Instead, my comments today will focus on culture and clericalism, and briefly touch on the new Professional Standards entity.

In discussing culture, Commissioner Atkinson asked about how we might go about demolishing the “incredibly powerful culture” which protected child sexual abuse. I think the most extreme response to his question was given by Bishop Long, who appeared to advocate a significant flattening of the Church’s hierarchical structure, a thought which conjures up – at least in my mind – the type of “demolition” to which Commissioner Atkinson referred.

Personally, I don’t want to see the culture demolished, and I don’t think that should be what we take out of this Commission or this crisis. Instead of demolishing our culture, I think we are called to purify it.  Instead of obliterating the hierarchy and the priesthood, we need to better understand its purpose.

This was spoken about by some of the Bishops today: an authentic hierarchy sees the giving of power so that it may be used for service. We need to rediscover that, not just for the Church, but in so many of our structures. The idea of servant leadership needs to be rediscovered in our families and our workplaces as well. The Catholic Church, if it is true to itself, has much to teach others about authentic and proper leadership, because it is ordered towards the service of others.

If we were to demolish the culture and try to rebuild it, who knows what we would end up with?

I was also very interested in the discussion around the use of titles by priests and bishops, as if rejecting these would somehow improve our culture. Titles such as “My Lord,” “Bishop” or even “Father” were described today as honorifics, but I don’t think this is true. I call a priest “Father” not to honour him, but as a description of our relationship. I don’t think those who insist on being called by their name instead of “Father” are stepping down off a pedestal; I think they are rejecting a responsibility they have to me.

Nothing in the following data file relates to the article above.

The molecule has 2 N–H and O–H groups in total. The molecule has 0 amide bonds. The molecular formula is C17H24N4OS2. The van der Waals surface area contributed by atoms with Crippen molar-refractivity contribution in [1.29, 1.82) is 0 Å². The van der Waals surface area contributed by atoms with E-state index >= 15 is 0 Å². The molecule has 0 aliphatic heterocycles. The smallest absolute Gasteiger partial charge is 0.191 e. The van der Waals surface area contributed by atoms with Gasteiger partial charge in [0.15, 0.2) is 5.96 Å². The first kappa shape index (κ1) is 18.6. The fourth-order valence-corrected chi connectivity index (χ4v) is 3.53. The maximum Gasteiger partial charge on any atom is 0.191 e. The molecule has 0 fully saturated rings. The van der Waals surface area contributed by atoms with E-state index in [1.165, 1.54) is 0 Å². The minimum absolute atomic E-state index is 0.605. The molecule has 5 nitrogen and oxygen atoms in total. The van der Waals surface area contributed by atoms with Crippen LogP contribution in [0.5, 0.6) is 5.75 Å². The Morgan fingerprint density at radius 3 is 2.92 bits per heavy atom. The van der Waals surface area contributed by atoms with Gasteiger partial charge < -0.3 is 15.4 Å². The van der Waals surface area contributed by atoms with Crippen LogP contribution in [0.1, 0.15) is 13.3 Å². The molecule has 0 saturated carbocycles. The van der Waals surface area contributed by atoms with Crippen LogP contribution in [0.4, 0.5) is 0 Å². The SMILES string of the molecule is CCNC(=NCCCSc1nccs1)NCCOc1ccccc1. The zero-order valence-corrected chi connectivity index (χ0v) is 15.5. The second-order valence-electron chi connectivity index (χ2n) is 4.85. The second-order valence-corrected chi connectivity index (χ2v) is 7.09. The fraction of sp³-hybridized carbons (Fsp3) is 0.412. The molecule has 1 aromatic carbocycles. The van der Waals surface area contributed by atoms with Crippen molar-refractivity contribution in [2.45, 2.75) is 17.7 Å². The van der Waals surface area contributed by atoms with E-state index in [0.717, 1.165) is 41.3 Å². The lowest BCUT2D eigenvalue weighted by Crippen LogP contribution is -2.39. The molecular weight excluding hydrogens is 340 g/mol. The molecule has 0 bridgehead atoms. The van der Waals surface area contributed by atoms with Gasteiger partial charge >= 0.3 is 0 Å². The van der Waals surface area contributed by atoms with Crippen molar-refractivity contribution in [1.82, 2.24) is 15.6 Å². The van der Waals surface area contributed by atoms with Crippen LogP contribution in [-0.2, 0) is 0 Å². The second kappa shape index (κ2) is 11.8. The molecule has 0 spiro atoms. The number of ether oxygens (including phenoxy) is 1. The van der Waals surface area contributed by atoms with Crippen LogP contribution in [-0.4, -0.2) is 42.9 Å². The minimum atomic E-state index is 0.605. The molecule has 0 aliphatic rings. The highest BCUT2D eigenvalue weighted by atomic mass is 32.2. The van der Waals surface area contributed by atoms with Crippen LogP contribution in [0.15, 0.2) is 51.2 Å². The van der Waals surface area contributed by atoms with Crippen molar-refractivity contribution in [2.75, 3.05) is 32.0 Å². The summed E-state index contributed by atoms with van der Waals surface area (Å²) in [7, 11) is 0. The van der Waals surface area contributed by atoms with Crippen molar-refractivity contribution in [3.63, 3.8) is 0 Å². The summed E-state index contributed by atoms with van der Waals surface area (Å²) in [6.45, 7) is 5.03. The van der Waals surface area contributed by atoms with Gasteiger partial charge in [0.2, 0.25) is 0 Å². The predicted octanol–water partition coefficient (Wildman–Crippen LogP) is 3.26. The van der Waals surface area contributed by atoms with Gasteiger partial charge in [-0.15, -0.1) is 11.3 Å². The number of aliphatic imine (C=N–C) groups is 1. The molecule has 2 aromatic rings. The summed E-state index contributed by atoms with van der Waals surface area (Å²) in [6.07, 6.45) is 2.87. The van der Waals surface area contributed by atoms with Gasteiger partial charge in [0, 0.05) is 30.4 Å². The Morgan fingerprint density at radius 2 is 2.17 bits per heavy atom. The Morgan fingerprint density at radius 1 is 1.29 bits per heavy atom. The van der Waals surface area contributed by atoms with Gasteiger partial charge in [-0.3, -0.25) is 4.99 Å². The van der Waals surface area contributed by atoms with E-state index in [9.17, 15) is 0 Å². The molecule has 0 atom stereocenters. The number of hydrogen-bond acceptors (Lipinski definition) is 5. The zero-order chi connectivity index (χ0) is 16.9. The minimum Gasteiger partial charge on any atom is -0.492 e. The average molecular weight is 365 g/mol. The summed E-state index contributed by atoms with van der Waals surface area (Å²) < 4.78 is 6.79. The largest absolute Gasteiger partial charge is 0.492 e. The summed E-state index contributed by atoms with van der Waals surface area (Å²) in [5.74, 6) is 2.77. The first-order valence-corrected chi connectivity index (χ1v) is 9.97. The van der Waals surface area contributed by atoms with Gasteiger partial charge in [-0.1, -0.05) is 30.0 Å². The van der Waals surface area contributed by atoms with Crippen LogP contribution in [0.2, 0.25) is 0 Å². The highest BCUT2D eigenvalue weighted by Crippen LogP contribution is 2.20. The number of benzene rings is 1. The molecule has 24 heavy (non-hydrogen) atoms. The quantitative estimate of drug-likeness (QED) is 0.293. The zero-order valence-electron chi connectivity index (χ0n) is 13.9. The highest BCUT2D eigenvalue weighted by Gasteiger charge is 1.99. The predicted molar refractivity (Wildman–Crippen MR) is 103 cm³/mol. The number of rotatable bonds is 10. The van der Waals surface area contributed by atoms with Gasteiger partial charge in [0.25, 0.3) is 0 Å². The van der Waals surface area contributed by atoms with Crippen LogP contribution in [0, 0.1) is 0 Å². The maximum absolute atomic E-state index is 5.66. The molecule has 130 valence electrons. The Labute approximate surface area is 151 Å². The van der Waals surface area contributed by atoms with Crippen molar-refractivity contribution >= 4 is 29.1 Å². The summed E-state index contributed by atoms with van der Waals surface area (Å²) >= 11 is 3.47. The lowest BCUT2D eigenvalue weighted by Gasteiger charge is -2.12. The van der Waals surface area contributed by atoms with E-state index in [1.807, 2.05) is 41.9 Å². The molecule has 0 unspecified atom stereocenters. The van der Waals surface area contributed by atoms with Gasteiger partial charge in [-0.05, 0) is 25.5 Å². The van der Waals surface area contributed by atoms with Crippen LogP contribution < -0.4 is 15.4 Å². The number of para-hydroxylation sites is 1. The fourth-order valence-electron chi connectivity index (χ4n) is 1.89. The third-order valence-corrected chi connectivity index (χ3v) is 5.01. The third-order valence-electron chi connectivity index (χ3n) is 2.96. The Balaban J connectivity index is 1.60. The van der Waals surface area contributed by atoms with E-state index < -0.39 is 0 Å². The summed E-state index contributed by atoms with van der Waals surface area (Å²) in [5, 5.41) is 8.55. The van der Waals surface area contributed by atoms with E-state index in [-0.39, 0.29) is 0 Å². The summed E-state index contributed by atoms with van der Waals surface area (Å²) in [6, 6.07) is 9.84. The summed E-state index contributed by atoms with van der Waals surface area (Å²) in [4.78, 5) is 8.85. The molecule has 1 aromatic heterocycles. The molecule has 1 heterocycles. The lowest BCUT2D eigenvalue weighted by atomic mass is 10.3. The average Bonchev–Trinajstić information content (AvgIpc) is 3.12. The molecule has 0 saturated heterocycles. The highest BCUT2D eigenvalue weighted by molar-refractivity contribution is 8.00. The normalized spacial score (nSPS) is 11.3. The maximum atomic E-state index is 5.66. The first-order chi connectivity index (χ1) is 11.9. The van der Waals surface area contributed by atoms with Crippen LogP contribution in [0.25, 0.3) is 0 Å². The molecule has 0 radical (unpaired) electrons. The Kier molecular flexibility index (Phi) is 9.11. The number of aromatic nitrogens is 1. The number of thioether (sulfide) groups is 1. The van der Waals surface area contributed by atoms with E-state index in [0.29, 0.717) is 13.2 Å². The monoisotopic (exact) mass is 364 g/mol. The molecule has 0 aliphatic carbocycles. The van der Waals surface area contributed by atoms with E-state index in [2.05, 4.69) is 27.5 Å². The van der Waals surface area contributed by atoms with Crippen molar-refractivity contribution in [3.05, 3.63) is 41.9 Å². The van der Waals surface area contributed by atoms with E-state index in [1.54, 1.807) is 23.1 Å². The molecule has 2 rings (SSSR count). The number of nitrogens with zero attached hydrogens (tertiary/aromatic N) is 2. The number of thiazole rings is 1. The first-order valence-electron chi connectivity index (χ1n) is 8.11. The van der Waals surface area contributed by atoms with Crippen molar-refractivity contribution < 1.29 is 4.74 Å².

I don’t think they do it consciously (there are some great priests who prefer to be called by their first name), but I just want to make the point that addressing someone by their first name does not necessarily indicate a proper ordering of their relationship. But honestly, I don’t want a priest to be my “equal,” I want him to take seriously his obligation to be a shepherd to me and to the others entrusted to his care, particularly the most vulnerable.

And just finally, Commissioner Atkinson made another interesting comment today. In speaking about the establishment of Catholic Professional Standards Limited, he asked the following question:

Could I ask quite sincerely, then, what role you see for all of the archbishops in Australia in terms of leadership?

This is what I was trying to convey yesterday when discussing my concerns about this new entity. If even the Commissioners can see it as supplanting, or even making redundant, the leadership role of bishops, then we have a serious issue.

The hearing continues tomorrow, with testimony from the heads of various religious orders.